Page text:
In the past few years, I have discovered Mindfulness as a part of my spiritual practice.  It was shocking to realize that for most of my life, even in the midst of prayer, my mind was often racing with tangential thoughts, worries, or distractions.  Learning to be fully present has taken time, and honestly, I cannot yet say that I have mastered the practice.  But even as a beginner, Mindfulness and meditation practices have deepened and enriched my prayer life along with my awareness of who I am and of the world around me. 

            I also believe that growing more mindful and present has enriched visits or calls with mom.  Sadly, COVID realities have greatly limited our in-person visits.  For a while we were able to sit together outdoors on the porch at the assisted living facility where she lives.  We chose the rocking chairs that look out over the field across the street.  The field is home to a new subdivision that is currently being developed.  This gives us a lot to look it:  tall grasses swaying in the wind, construction workers hammering nails, buzzards gliding low enough to see what might be lying beside the road or in the field.  I drive past this scene frequently, but all that I ever notice is a major change like a new home being added or a new road being cleared.  When I sit with mom and we look out across the field, I notice the way the sunlight dances on the grasses, the rhythm of a workman’s hammer, the graceful flight of a bird whose very presence and purpose in the food chain often makes me shiver.  I notice mostly because Mom notices.

            “Look at how that… that plant… that dry… the um…”

“The tall grasses?”

            “Yeah, look at how the tall grasses are dancing!” 

 “They are beautiful.  It’s like they hear music.”

            Mom starts to hum a made up song.

 I laugh with her.

            “That clicking fits our song.”

“It’s a man hammering.  He’s working on that new house just over there.  Do you see it… the one with the blue plastic all around it?

            “Is that an eagle?”

 “I think it’s a buzzard.  But I don’t know for sure.”

            “Don’t you wish you could fly?”

  “That would be so neat!”

            “Look at how the plants bend, the brown grass.  It looks like it’s dancing.”

   “It does.  It’s really pretty.”

            “That bird looks like he’s dancing with it.”

    “He does, he’s a good dancer.”

            “Where am I?  What is this place?”

    “This is home now, mom.  This is home.”

            “Ok, if you say so.  Is that a new house over there?”

     “Yes, it’s a new house being built.”

            “Maybe we should buy it?”


            “Look at that bird, how big it is…”

            Sitting and talking with mom is not the same as listening to a Zen master lead a Mindfulness Meditation on YouTube.  And yet… if my mind tries to wander and focus on my grocery list, on deadlines at work that I need to meet, on my phone vibrating with alerts from Facebook or Gmail or some other app… mom brings me back to the present.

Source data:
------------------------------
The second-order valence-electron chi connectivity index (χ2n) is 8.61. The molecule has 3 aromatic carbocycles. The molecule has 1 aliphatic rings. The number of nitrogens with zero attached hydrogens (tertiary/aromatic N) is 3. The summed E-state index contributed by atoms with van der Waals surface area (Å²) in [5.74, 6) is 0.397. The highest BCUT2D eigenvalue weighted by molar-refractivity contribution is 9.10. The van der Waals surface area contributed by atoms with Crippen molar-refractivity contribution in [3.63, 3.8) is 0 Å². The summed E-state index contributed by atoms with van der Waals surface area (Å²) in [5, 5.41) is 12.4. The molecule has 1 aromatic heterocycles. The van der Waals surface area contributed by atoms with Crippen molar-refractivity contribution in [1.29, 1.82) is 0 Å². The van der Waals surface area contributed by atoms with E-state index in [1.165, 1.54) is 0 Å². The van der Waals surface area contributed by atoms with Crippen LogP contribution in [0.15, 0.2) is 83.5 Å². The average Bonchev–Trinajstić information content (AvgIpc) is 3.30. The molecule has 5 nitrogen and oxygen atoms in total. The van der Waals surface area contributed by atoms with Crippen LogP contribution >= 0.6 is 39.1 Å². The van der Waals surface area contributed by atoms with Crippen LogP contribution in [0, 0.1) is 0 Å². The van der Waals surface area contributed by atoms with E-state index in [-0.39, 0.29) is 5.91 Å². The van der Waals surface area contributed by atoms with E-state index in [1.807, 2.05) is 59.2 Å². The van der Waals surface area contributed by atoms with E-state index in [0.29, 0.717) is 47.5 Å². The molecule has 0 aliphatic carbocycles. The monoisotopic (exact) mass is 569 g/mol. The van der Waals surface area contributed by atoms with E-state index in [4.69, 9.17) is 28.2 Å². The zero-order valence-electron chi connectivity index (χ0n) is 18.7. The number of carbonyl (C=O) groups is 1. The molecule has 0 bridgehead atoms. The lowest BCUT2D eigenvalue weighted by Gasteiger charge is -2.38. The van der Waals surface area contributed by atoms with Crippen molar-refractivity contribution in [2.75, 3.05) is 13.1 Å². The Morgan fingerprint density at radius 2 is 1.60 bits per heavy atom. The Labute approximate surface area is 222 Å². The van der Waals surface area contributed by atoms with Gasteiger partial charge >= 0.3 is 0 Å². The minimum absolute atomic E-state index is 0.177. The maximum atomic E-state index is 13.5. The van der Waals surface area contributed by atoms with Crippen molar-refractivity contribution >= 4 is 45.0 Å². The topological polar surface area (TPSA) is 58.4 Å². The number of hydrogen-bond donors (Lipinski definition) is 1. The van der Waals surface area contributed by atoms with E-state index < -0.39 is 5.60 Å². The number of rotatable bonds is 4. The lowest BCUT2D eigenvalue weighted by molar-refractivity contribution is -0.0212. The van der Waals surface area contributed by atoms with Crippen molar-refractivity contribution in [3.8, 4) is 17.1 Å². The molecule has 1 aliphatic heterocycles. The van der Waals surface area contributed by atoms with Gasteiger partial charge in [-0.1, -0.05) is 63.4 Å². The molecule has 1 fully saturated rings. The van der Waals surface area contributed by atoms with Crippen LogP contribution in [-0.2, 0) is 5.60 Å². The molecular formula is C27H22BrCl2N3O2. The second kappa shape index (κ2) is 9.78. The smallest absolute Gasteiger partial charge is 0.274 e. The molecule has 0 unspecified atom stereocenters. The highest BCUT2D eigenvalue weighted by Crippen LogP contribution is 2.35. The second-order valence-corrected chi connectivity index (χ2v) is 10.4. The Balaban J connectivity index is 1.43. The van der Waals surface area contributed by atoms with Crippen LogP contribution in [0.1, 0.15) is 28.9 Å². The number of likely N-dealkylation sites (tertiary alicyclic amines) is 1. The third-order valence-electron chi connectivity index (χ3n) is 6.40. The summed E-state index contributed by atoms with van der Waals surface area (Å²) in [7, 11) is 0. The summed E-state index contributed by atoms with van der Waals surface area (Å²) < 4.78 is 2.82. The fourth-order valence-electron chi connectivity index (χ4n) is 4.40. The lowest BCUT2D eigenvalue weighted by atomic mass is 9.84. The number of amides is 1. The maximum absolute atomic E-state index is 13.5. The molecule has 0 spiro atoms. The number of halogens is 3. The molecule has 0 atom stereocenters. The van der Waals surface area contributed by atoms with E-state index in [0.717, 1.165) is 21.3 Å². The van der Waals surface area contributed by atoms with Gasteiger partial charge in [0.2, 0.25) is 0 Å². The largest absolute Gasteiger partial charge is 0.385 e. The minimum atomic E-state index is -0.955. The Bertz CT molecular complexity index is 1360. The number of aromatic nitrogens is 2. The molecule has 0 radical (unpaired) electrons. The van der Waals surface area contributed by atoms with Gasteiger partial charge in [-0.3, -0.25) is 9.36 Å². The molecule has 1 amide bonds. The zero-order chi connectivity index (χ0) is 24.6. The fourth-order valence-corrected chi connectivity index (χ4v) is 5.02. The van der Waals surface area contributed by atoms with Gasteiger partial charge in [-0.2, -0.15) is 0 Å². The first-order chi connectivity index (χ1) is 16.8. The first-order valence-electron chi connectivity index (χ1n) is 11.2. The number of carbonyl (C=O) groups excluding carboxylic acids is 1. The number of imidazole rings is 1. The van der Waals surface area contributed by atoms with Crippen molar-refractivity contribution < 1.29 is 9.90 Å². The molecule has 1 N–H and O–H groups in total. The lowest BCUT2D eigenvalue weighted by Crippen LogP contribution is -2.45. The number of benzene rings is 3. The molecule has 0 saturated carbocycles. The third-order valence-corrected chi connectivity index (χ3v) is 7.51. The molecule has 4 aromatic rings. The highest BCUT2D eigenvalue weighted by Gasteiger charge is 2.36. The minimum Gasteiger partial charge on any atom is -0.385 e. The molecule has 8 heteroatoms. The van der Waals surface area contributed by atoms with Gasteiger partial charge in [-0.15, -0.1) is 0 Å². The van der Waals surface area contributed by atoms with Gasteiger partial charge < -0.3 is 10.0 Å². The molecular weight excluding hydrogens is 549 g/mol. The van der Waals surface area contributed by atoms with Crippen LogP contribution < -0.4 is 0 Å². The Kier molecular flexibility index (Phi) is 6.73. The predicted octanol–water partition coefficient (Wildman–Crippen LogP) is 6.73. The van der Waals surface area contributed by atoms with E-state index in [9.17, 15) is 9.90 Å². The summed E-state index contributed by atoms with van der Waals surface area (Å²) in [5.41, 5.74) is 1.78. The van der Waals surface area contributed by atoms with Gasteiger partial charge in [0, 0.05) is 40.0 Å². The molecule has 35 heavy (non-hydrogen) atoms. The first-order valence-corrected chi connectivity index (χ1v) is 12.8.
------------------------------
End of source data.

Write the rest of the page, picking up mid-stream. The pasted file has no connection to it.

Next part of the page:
Sure, sometimes we talk about her childhood in Cairo, Georgia.  Sometimes we remember significant people or events from 20 or 30 years ago.  But mostly, these days we live in the moment. 

            Don’t hear me wrong.  I don’t pretend that living with dementia is the same as a deep and abiding Mindfulness meditation.  It’s not.  Dementia brings many painful losses.  Mindfulness is a choice and a practice chosen by the practitioner, whereas dementia is a medical condition currently without an effective treatment.  Mom and the other folks at the assisted living home where she lives are not peacefully and tranquilly journeying through each day, content with their awareness of the moment.  Sometimes they are afraid, agitated, confused, sad.  And yet… so often it seems that mom, at least with our particular form of dementia at her current stage, is present here and now.  

            When dementia calls my name, I hope my appreciation for Mindfulness will sustain and even fill me with peace and purpose.  Sure, I may forget the facts and information I once knew.  Yes, I will lose cherished personal memories and recollections.  But I hope that there will be a field for me to gaze upon, or the rhythm of a hammer to hear, or the silhouette of a bird soaring in the sky, something for me to notice and to marvel at.

            Simply being is a gift.  Each sight, each sound, each texture… these are gifts while we are yet alive.  If I forget this, please remind me.  Point to the dancing grass and invite me to sway along with it.  Tap to the rhythm of the hammer.  Follow the gentle flight of the bird and imagine riding upon his wings.  I hope you have grasses and hammers and large soaring birds in your days too.  And may they not be background scenery and white noise but a gift that you notice and appreciate.  May we all be present and mindful as we enjoy the gift of life.

3 thoughts on “Mindfulness & Dementia

  1. I paused several times while reading this blog to look out the window at the branches covered with snow and ice. They are moving more like boxers doing warm-up steps than dancers. Your description of the swaying dance of tall grass was soothing. So many different kinds of motion and commotion surround us. Your blog thoughts, observations, conversation with your mom, and reminder, “May we all be present and mindful as we enjoy the gift of life,” is a message needed today and every day. Thank you. Virginia


  2. I have had similar conversations with my mom. I need to learn to embrace them more, and maybe even instigate one or two. 🙂


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